Network Security Diagram


  • Apr. 19: Evan and Sarah signed up for April 30, Shary signed up for April 30, Erik signed up for April 25.
  • Apr. 17: David and Klevis volunteered to present their research project on April 30
  • Apr. 6: Ryan volunteered to present his research project on April 25

Course Information

CS 525: Network Security
Time: Spring Semester, Mondays and Wednesdays, 4:00pm to 5:20pm
Location: Fuller Labs 311

Course Description

This course examines the intersection of computer networking and security, which holds many challenging problems and opportunities for research. With guidance from the professor, students will survey recent network security publications, develop a novel research project, and produce their own research paper. Reading and project topics will include online attacks (such as drive-by downloads), cybercrime (such as phishing), and techniques and mechanisms to protect Internet infrastructure and users.

(Prerequisite: a strong background in computer networking and systems, either at the undergraduate or graduate level. Students may take the course concurrently with CS513, even though that is their only background, but the early portion of the course may be challenging.)

Instructor Information

Instructor: Craig Shue
Email: cshue at
Office: Fuller Labs 236
Office Hours: Walk-ins welcome. Appointments also available, if desired.

Course Policies and Procedures

The following represent the official policies and procedures for the course. Please review this information and, if you have questions, discuss them with the professor as soon as possible.

Deadline Schedule

We democratically concluded on a schedule proposal on Jan. 25. The following are the dates we selected:

  • Feb. 3: Literature Review due
  • Feb. 10: Methodology Section for Paper due
  • Mar. 16: Results Section for Paper due
  • Apr. 6: Conclusion Section for Paper due
  • Apr. 13: Introduction Section for Paper due
  • Apr. 20: Abstract Section for Paper due
  • Apr. 25, 30: In-class Presentations of Research Project

Course Grading

This course will introduce students to reading scientific literature and approaches to do novel research in network security. The course will be less structured to allow for flexibility in pursuing research. Further, this grading criteria may be slightly adjusted to accommodate additional exercises that are deemed helpful by the instructor. There will be two main areas for grading:

  • Class Participation (50%): We will study about two research papers in detail in each class. Students are required to send a critical review of the relevant papers by 9am on the day of class. The review must be transmitted by plain-text email to the instructor with a subject line of "CS 525 - Readings [LECTURE NUMBER] - [TOPIC]". Each class will involve a combination of: presentation of material by the instructor, student presentation(s), and a discussion of critical issues raised in the paper(s). The class participation grade component will be judged on criteria including: quality of participation in class discussions, class presentation(s), and critical review of papers. Additional mini-assignments, such as creating a basic LaTeX/BibTeX document, will be counted under class participation.

  • Research Project (50%): The research project will be done in small teams and each team will work on a separate research problem. Students will have the flexibility to either choose from the problems suggested by the instructor or formulate their own with the help of the instructor. Projects will involve additional project-specific background reading and the project progress will be monitored through weekly meetings throughout the semester. Each project is expected to produce a publication-quality report at completion. The project grade componet criteria includes: literature review, implementation of experiments/measurements, findings of the project, project report, and presentation of the project. Well conducted projects that, through no fault of the students, yield negative results (e.g., the hypothesis does not hold) will not be penalized for course grading but they may not be well received by the research community when peer-review publication is pursued.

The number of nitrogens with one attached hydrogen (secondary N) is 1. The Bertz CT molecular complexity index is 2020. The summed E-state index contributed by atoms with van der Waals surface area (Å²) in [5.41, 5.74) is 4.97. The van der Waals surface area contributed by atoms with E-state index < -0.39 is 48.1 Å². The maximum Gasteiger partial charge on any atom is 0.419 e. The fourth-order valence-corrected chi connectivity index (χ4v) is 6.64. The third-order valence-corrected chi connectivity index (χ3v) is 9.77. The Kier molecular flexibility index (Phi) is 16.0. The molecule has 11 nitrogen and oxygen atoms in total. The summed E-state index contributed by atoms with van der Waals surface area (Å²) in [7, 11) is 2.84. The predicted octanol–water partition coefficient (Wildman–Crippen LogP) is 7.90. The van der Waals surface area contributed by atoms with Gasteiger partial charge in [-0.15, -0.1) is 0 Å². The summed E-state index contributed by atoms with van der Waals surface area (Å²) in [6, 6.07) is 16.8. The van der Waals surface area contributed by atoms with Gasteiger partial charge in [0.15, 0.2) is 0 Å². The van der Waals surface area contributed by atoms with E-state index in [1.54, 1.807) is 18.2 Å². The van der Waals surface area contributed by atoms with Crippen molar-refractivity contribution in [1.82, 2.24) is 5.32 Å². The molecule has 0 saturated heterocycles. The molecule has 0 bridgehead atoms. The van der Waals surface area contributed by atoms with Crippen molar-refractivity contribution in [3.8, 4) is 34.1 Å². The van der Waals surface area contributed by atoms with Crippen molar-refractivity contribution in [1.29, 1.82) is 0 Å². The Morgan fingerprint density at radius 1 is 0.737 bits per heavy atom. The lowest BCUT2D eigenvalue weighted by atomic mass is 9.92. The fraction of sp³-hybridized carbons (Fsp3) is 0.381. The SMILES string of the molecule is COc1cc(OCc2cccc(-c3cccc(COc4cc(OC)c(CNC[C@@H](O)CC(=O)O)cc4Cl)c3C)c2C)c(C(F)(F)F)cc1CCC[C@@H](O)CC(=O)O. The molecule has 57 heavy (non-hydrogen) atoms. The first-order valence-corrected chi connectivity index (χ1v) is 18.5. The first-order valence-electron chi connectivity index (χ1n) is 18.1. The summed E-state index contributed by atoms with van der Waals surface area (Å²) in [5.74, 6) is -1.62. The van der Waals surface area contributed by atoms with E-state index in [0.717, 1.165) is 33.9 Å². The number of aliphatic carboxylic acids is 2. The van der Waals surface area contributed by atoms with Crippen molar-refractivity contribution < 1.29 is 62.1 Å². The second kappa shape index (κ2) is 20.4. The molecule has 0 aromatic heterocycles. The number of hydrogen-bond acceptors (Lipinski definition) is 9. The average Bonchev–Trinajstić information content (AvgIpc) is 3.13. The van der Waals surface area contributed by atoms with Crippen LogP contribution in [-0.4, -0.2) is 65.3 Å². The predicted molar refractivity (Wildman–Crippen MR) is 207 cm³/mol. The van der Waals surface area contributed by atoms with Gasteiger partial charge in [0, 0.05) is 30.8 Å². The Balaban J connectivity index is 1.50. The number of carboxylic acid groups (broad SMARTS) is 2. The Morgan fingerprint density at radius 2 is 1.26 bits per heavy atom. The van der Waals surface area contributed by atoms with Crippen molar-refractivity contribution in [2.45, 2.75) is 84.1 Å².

Official Communication

Class discussion, class hand-outs, emails to the student's WPI email account, and the course Web pages are avenues for official course communication. Students are responsible for any information posted through these venues.


This course may use some features of MyWPI, such as the grade book and forums.

Late Submission

Late reading reviews will not be graded. In pursuing the research projects, deadlines may be agreed upon by the team and instructor to help checkpoint the work. Team members must notify the instructor in advance if a deadline will be infeasible to avoid penalties.

Student Disabilities

If you need course adaptations or accommodations because of a disability, or if you have medical information to share with me, please make an appointment with me as soon as possible. If you have not already done so, students with disabilities who believe that they may need accommodations in this class are encouraged to contact the Office of Disability Services (ODS) as soon as possible to ensure that such accommodations are implemented in a timely fashion. This office is located in the West St. House (157 West St) and their phone number is 508.831.4908.

Academic Honesty

The WPI Academic Honesty Policy describes types of academic dishonesty and requirements in documentation. In the case of academic dishonesty, I am required to report the incident to the Dean of Student Affairs. Further, my penalty for academic dishonesty is to assign a NR grade for the course.